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“Only buy something that you’d be perfectly happy to hold if the market shut down for 10 years.”

— Warren Buffett

The Warren Buffett investment philosophy calls for a long-term investment horizon, where a decade-long holding period, or even longer, would fit right into the strategy. How would such a strategy have worked out for an investment into Lincoln National Corp. (NYSE: LNC)? Today, we examine the outcome of a decade-long investment into the stock back in 2013.

Start date: 05/22/2013


End date: 05/19/2023
Start price/share: $34.90
End price/share: $20.95
Starting shares: 286.53
Ending shares: 369.67
Dividends reinvested/share: $12.62
Total return: -22.55%
Average annual return: -2.52%
Starting investment: $10,000.00
Ending investment: $7,747.93

The above analysis shows the decade-long investment result worked out poorly, with an annualized rate of return of -2.52%. This would have turned a $10K investment made 10 years ago into $7,747.93 today (as of 05/19/2023). On a total return basis, that’s a result of -22.55% (something to think about: how might LNC shares perform over the next 10 years?). [These numbers were computed with the Dividend Channel DRIP Returns Calculator.]

Notice that Lincoln National Corp. paid investors a total of $12.62/share in dividends over the 10 holding period, marking a second component of the total return beyond share price change alone. Much like watering a tree, reinvesting dividends can help an investment to grow over time — for the above calculations we assume dividend reinvestment (and for this exercise the closing price on ex-date is used for the reinvestment of a given dividend).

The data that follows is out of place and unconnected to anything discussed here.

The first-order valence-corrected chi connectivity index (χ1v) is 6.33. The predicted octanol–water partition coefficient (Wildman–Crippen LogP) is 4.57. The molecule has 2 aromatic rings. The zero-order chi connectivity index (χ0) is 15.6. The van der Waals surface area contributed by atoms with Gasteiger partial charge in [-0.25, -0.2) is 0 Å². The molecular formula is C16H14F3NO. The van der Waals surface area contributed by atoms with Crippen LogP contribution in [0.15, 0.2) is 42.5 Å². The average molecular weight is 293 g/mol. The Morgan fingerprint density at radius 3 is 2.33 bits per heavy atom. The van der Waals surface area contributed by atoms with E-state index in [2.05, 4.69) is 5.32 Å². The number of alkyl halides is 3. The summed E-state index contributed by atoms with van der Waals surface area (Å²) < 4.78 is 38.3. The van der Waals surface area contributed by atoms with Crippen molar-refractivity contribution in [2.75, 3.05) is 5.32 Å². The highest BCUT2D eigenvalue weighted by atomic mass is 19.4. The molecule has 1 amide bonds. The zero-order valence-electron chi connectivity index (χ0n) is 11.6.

Based upon the most recent annualized dividend rate of 1.8/share, we calculate that LNC has a current yield of approximately 8.59%. Another interesting datapoint we can examine is ‘yield on cost’ — in other words, we can express the current annualized dividend of 1.8 against the original $34.90/share purchase price. This works out to a yield on cost of 24.61%.

Another great investment quote to think about:
“If you have more than 120 or 130 I.Q. points, you can afford to give the rest away. You don’t need extraordinary intelligence to succeed as an investor.” — Warren Buffett